One of the most profound statements Deval Patrick made as he campaigned for governor was to acknowledge that the broken schools, cities and streets of Massachusetts belong to all of us and that we all need to pay to fix them. Gambling is a way to shift that responsibility to a smaller number of people so we can avoid our shared responsibility. I oppose the expansion of legal gambling to include casinos in Massachusetts.
If you look at the distribution of Lottery ticket sales, you will see that they are much higher, per capita, among the people who live in the state's poorest communities. I expect casinos would do an even better job at separating the working poor from their cash than the Lottery does.
The creation of casinos in the state threatens the revenue the state currently receives from the Lottery. I see no reason to believe that Lottery sales will remain as high as they are (the highest in the nation, on a per capita basis, of any state lottery) if casinos compete. Chronic gamblers will likely shift their activities to places where the state benefits even less while the gamblers lose even more money.
If legal gambling is expanded to include three full casinos it will lead to more social problems, including gambling addiction and increased domestic abuse, facts acknowledged by the proponents of casinos. They think that is an acceptable social price. I don't, even if programs to deal with these problems are expanded.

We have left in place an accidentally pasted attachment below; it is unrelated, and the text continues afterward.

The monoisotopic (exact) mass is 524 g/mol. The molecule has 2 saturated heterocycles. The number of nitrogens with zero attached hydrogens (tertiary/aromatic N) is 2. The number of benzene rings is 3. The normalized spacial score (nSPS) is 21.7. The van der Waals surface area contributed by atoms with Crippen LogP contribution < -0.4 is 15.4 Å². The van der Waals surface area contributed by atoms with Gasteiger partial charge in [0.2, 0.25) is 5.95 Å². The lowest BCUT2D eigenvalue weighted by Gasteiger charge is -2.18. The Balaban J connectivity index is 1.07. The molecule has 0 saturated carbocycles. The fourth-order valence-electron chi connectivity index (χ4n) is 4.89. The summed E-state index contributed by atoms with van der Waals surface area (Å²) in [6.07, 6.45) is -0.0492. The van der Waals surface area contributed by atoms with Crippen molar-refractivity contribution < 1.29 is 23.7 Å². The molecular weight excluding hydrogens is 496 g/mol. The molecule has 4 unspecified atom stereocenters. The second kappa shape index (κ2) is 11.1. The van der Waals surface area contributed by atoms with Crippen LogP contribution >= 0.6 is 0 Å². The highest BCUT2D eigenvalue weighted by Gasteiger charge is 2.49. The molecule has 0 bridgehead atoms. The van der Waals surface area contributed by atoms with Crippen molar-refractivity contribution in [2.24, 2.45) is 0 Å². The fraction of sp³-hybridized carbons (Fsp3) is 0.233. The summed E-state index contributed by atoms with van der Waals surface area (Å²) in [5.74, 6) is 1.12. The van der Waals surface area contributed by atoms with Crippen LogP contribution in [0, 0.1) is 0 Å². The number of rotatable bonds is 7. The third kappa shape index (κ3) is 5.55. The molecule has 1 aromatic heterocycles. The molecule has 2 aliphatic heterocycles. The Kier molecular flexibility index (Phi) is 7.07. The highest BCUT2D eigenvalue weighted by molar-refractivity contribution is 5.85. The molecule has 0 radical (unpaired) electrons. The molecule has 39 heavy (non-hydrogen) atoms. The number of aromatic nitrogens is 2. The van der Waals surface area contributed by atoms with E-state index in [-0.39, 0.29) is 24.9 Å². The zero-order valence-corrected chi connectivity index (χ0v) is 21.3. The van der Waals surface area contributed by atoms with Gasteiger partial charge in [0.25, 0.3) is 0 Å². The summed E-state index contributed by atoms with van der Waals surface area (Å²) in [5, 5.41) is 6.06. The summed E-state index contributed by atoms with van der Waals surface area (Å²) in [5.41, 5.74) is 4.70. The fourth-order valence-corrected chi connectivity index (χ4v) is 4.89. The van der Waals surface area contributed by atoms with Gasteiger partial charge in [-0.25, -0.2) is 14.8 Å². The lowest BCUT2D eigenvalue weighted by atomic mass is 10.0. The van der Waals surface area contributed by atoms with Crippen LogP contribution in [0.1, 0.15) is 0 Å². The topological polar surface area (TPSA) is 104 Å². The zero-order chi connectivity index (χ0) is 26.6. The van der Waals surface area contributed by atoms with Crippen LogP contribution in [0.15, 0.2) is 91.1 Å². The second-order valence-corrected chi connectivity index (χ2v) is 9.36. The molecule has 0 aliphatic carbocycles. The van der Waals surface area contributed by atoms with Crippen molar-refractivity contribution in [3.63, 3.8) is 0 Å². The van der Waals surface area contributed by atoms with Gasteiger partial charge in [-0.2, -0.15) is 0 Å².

Finally, if any Class 3 gambling (card games, slot machines and table games) is made legal in Massachusetts, federally recognized Native American tribes are authorized by the federal Indian Gaming Regulatory Act to build casinos and gambling establishments that are neither taxable nor regulated by the state. These facilities can be built not just on tribal land but also on land purchased by the tribe and put into trust on their behalf. That means the legalization of even one casino would almost certainly result in other casinos owned by Native American tribes with no financial benefit to the Commonwealth.
We would be far better off if we concentrate on creating the conditions that will allow other sectors of the economy to thrive. We should put our time in trying to reduce the growth in the cost of health care. We should invest in energy conservation to reduce the money we export to other countries for the purchase of fossil fuels. Let’s make sure our workforce is trained for the jobs of tomorrow. The debate about casinos is not just a distraction from those efforts, it jeopardizes our future.